It was the beginning of March, and my husband was flying from Arizona to New York for business with a stopover for our nephew’s birthday. I was to take a similar flight later that month for our niece’s first birthday. As you may have guessed, our plans were cancelled by COVID-19. And then my husband was laid off for what turned out to be eight months. It could have been disastrous for us emotionally and financially but we chose instead to find positives in the pandemic.
While it would have been heartwarming to see our niece and nephew, and the rest of the family, we knew it was best to stay in Arizona. At that point no one really knew what the virus was, how it was transmitted, and what the short and long term effects would be. It reminded me a lot of the beginning of AIDS epidemic in the eighties; it was a similar feeling of uncertainty. We had to let the researchers and doctors do their work and this time we had to stay home.
Once we realized we would be locked down for more than a week or two, we ordered every subscription service available. Okay, maybe not ALL of them but we had Hulu, Disney+, Netflix, and premium channels. We caught up on new movies and watched the classics like Top Gun. We let the dog watch Lady and the Tramp and introduced our college-aged son to Hangover.
We were thankful to be together, healthy, and laughing. That felt good.
Many dinners were spent talking about the state of the world, the latest COVID-19 numbers, wondering if what we were doing was enough. There came a point, a few months into the pandemic, when we turned off the television and turned on music. Jack Johnson is a family favorite. Friends sent us puzzles and for the first time in many years, we put a puzzle together.
There was time spent going over the list of our favorite local spots, checking their social media to see if they were still open. While we always support local, we made a special effort this year. We wanted our restaurateur friends to know we loved and missed them so we ordered take-out meals. We avoided big box stores as much as we could, and prayed the small businesses would make it through the storm. As far as we can tell, our favorite spots are still open.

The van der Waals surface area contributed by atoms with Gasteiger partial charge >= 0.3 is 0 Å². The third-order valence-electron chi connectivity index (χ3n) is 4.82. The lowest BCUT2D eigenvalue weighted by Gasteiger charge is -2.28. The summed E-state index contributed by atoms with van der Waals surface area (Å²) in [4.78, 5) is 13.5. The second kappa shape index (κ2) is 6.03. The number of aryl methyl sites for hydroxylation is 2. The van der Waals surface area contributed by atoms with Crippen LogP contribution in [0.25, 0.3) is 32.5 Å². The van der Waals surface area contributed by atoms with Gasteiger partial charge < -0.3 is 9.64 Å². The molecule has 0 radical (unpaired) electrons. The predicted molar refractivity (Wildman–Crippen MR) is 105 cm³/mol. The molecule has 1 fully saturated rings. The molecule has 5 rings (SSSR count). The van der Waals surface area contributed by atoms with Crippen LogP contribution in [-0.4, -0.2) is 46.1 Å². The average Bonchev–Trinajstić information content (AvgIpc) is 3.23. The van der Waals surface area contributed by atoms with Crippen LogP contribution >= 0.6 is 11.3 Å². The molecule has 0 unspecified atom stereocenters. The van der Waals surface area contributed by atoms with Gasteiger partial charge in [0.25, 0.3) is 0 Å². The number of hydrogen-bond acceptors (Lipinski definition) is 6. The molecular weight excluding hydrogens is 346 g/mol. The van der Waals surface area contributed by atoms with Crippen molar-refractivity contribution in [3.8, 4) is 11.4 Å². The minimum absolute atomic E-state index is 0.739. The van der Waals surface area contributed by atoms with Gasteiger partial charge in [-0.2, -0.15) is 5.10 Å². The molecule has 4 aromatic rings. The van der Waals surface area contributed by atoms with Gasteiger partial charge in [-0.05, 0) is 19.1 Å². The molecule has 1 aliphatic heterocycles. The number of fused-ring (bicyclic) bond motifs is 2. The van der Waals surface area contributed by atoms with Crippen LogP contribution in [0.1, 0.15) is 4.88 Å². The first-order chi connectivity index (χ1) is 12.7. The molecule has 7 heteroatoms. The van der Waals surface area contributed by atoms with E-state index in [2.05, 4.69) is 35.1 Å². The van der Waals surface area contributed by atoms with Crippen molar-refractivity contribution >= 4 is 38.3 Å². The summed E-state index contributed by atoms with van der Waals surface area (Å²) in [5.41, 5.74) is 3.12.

We have talked more about grocery lists this year than probably ever in our lives. Yes, finding toilet paper became a game of Where’s Waldo, but we found it before we had to open our emergency pack of napkins (ouch!). There were a few times when we couldn’t get what we wanted, but we always had what we needed.
Through the heat of the Arizona summer and beyond, we’ve taken walks together. We were blessed with many colorful sunsets, laughs, and family time. My son and husband improved their golf games through golf-specific workouts and practice. They wouldn’t have had that time if it hadn’t been for the pandemic. Our son is in college and stays on campus during a normal semester. He came home for Spring Break and went back this fall, and we loved our time together.
Even though we couldn’t make it to the birthday parties of our nephew and niece, through the magic of video calls we’ve been able to stay connected with our family and friends. This time gave, and continues to give, us a sense of normalcy in a year when we never got to visit my family in the Northeast or our two sons who live out of state. It hasn’t been easy but we’ve found ways to connect with loved ones.
Finding positives in the pandemic was not easy at times. We tend to be a positive family. This year we just had to look a little harder for the goodness. We’re ready for the cheer of the holiday season; my husband started his job at the beginning of December.